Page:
Heart of the Hawks: Frontliner Mark Robey excels in college after 40-year hiatus
Mark Robey’s inspiration to undertake a college education after working in retail for 40 years was the encouragement of those closest to him: his childen, Mary and Averett – both of whom have college degrees.
What gave Robey – who lives in Dearborn Heights with Ellen, his wife of 35 years – even more impetus to pursue higher education was getting laid off at Pet Supplies Plus after working in management positions for 15 years. Around that time, he learned about Futures for Frontliners, a Michigan scholarship program for state residents without college degrees who worked in essential industries during the COVID-19 shutdown in spring 2020. This scholarship provides frontline workers with tuition-free access to a community college to pursue an associate degree or a skills certificate.
“I was thinking about getting out of retail, which has become quite a dogfight. During the early part of the pandemic, Governor Gretchen Whitmer introduced the Futures for Frontliners scholarship. I applied, and when Pet Supplies Plus let me go, it was like the universe was confirming I should go for the career pivot,” said Robey. “Both my kids knew I had been talking about getting out of retail. They initially sent me the information on the Frontliners program. As soon as they did, I got right after it, looking into community colleges.”
“I fell in love with HFC”
After doing his due diligence researching several community colleges in the Metro Detroit area, including HFC, Robey decided HFC was the right fit for him.
“I fell in love with HFC, as the communication and outreach was tremendous. My experience with the other colleges sealed the deal to attend HFC. Top to bottom, HFC people have great hearts,” said Robey.
Currently, Robey – a member of the Henry Ford II Honors Program – is working toward his associate degree in business administration. His expected graduation date is 2023. He hopes to transfer to Eastern Michigan University (EMU) in Ypsilanti – where his children graduated – through HFC’s articulation agreement with EMU. There, he plans to study technology management. Previously, Robey completed some coursework at the Georgia Institute of Technology (Georgia Tech). He also has a private pilot’s license.
40 years in retail
Born in Washington, D.C., Robey’s father Melvin was in the Navy (and a veteran of the Korean War and the Vietnam War). His family moved around a lot. Robey – the eldest of two – graduated from Baylor School in Chattanooga, TN in 1979. When he attended Baylor, it was an all-boys military school.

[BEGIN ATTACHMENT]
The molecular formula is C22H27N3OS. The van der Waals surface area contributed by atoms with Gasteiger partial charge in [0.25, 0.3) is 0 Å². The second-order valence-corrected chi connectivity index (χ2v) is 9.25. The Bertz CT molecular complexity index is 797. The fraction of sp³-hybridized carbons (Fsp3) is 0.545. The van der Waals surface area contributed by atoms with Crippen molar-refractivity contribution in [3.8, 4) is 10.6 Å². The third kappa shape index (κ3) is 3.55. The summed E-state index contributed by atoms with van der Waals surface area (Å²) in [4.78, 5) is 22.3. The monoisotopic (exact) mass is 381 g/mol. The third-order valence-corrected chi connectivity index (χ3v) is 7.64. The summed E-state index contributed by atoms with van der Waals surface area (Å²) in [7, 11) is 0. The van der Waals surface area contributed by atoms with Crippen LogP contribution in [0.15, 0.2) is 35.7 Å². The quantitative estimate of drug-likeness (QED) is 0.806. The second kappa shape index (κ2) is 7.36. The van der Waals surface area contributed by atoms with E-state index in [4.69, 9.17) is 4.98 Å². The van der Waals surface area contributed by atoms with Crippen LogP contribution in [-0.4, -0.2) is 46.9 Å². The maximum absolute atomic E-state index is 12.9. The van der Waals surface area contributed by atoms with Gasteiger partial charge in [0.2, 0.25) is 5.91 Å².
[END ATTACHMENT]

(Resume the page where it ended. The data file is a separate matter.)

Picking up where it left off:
Upon graduation from Baylor, Robey attended Georgia Tech. During his first semester, his father had a stroke. He had to go to work to support the family. He was working, attending college, and helping out with his father.
“The vice-president at the company soon promoted me to team leader and store development,” he said. “Before I knew it, I was barely 20 years old and my salary at Time-Out Family Amusement Centers had reached $20,000 in 1980 dollars. Needless to say, my schoolwork suffered and my dad was sick. I was too young and had too much pressure on me. A career found me.”
Robey spent the next four decades in retail, eventually becoming the vice president of the International Trade Association for Instructors and Pro Shop Operators, while raising a family. He published articles in several industry magazines and co-authored the technical training manuals used by the association.
HFC’s commitment to care
Robey – who recently got a part-time job at ROUSH Performance in Allen Park – has maintained a 3.9 GPA throughout his time at the College. He spoke about the challenges of taking classes as a non-traditional student.
“It’s about being committed to change; sometimes easy is comfortable,” he said. “Change requires perseverance and determination. I respect that, because life has challenges. Only when you are a kid, life can seem easy. Once you have responsibilities, things get complicated. That's one of the great things about attending HFC: Genuine people genuinely care, which doesn’t just help you, but inspires you.”
Robey continued: “Top to bottom, the faculty and staff at the College cares about the students. I have never had a communication where someone was not trying to help. If they don't know an answer, they will not just steer you in the right direction, they will follow that path with you. I think that starts with President Russ Kavalhuna and the HFC Board of Trustees, and it flows through the entire faculty and staff. They’re all inspirational, and it makes me want to give back as good as I get. I want to honor and mirror the heart of the Hawks – that commitment to care.”